This change would only have been performed if you knew you had a following or a side wind. This indicates that Columbus received feedback from someone who traveled this route before.

If he had gone west from Spain he would have encountered head winds the entire trip. The third and fourth leg returned him along a northern route home.

So why did he travel to Africa? Other previous expeditions led by Europeans and or Vikings, traveled northwest. These facts are a strong indication that Columbus was aware of the winds and the currents off the coast of Africa. These facts are still disputed by some historians. Trade Winds and currents.

In the Atlantic Ocean there are currents and winds that move in the same direction all year round with little variation. These currents and winds are strong enough to pull a ship off course and move it from one side of the ocean to the other.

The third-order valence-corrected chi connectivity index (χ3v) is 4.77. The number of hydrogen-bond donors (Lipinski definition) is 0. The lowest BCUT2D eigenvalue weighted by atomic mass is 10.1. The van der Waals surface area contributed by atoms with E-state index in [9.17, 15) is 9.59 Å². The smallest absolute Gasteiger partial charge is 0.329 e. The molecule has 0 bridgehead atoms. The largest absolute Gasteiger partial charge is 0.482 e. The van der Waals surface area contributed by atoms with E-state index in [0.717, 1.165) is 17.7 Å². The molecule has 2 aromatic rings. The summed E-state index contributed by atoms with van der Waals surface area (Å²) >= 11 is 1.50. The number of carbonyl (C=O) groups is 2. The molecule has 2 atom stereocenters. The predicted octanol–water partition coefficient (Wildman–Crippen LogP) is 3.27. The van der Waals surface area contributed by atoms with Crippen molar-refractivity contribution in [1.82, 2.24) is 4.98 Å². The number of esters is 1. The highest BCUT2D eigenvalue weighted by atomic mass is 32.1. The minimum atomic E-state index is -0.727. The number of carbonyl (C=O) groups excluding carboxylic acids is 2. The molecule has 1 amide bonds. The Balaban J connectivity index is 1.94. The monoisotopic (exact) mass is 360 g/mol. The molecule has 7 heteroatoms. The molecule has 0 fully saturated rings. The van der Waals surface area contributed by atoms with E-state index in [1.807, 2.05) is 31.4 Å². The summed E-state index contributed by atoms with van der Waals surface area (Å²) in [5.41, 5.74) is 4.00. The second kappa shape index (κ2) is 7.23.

Once in this current, it would be next to impossible for a ship without a motor to break free. There are two currents that originate off the coast of Africa and flow west to the Americas.

The two currents are the Guinea Current and the Canary Current. This current along with the N. Trade Winds would deliver a vessel at North America around the Bahamas Islands, which was right in the heart of the Olmec civilization.

There have been several important experiments with African boats and the Atlantic currents. Starting inDr. Alain Bombard sailed from Casablanca to Barbados in an African raft. Both journeys were made alone and the men arrived in good health.